A new biopic, Vita and Virginia, tells the story of author Virginia Woolf's relationship with aristocrat Vita Sackville-West, which resulted in one of the most innovative novels of the early twentieth century, Orlando.
Apart from an interest in literature and writing, nothing destined Virginia Woolf and Vita Sackville-West to meet, never mind form a relationship. Vita was a bubbly, well-connected socialite, daughter of a baron. Her real name was Victoria, but that was far too staid for a modern age that was turning its back in Victorian morals. She wrote novels, which sold reasonably well, and designed gardens.
Woolf meanwhile was a much more introverted character from an upper-middle-class background. According to the Oxford Dictionary of National Biography, when her half-brother tried to introduce her to London society, “It was a failure: at social events Virginia would know and speak to nobody all evening and would stand, crushed by the crowd, against a wall. On one occasion she managed to read Tennyson behind a curtain.”
She and her husband Leonard were leading lights of the Bloomsbury Group of modernist writers and they ran an avant-garde publishing company, the Hogarth Press, which championed T S Eliot, Sigmund Freud, Katherine Mansfield, E M Forster, and published their own work. Virginia’s work included novels, where she used stream-of-consciousness narration, biography and many essays, particularly on feminist themes.
Vita & Virginia is adapted from a play of the same name by Eileen Atkins, which was based on correspondence between the women. Both left enormous archives of letters and diaries. Vita’s earliest relationships had been with women. Her marriage was one of convenience — her husband was more interested in men. Virginia also had many friendships with women, though her sexuality was permanently marked by sexual abuse she suffered from her half-brother as an adolescent. The women’s relationship was more intellectual than physical, with Virginia watching in awe as Vita, bold, androgynous, adventurous, did all the things that Virginia didn’t dare to do. She showed this vicarious imagination in Orlando (1928), inspired by Vita, whose titular character is so "larger-than-life" that he/she survives more than 300 years from Elizabethan time, changing gender several times.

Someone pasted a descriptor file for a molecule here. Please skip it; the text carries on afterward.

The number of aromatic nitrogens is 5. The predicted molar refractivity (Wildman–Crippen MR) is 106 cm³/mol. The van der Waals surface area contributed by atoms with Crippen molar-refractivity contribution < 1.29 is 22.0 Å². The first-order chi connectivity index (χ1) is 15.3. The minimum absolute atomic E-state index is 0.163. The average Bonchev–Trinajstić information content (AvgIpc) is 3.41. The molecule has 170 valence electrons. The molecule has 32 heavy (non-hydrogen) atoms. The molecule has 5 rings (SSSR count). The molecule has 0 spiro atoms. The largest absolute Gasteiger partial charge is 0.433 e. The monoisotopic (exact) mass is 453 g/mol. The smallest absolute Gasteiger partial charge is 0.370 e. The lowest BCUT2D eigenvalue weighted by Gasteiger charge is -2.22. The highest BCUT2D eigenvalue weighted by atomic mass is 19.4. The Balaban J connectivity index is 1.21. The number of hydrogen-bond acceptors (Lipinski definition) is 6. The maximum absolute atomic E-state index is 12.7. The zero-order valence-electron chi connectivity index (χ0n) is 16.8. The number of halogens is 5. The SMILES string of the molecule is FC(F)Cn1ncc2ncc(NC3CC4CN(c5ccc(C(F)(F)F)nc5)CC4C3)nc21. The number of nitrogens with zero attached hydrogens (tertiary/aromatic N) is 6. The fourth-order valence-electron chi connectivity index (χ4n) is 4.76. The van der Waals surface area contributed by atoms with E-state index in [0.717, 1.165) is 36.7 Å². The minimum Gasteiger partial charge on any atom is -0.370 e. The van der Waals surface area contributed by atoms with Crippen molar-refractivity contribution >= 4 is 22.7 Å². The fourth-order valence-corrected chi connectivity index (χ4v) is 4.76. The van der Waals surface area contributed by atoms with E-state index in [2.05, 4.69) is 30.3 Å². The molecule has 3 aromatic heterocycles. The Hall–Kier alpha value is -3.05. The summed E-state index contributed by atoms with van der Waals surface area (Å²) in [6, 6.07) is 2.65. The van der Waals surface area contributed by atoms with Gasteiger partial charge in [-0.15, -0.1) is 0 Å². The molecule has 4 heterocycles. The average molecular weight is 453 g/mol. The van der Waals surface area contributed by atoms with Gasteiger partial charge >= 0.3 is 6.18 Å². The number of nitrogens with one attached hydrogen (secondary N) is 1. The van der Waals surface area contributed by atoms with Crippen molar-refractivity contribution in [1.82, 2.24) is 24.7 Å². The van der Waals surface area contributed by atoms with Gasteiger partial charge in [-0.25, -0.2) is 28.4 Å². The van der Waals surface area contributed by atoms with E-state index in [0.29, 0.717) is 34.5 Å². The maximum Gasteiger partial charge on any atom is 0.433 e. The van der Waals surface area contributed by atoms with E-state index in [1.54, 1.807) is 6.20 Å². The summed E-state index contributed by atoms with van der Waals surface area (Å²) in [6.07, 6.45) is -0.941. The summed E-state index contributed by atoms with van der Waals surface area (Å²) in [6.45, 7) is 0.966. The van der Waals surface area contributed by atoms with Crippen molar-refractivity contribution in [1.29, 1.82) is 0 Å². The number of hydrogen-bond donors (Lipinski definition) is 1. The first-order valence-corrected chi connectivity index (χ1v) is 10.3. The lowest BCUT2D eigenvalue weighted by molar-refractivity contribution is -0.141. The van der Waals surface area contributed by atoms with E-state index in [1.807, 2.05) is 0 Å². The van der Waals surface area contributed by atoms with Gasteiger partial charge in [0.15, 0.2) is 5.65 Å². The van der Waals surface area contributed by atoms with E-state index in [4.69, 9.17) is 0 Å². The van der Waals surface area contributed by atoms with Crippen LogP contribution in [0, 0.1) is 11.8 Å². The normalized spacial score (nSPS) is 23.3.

Biography of a biographer
Woolf was well-schooled in biography. Her father was the founder editor of the Dictionary of National Biography. Woolf herself wrote many biographical essays about women not recorded or under-recorded in “official” history. Vita and Virginia director Chanya Button points out, “The nature of biography is one of the themes of the film. She could have written a traditional biography of Vita Sackville-West, but she didn’t. She wrote Orlando, which was an imaginative novel. One that has a protagonist that travels across 300 years of history and morphs from male to female.”
Vita and Virginia
On general release 10 July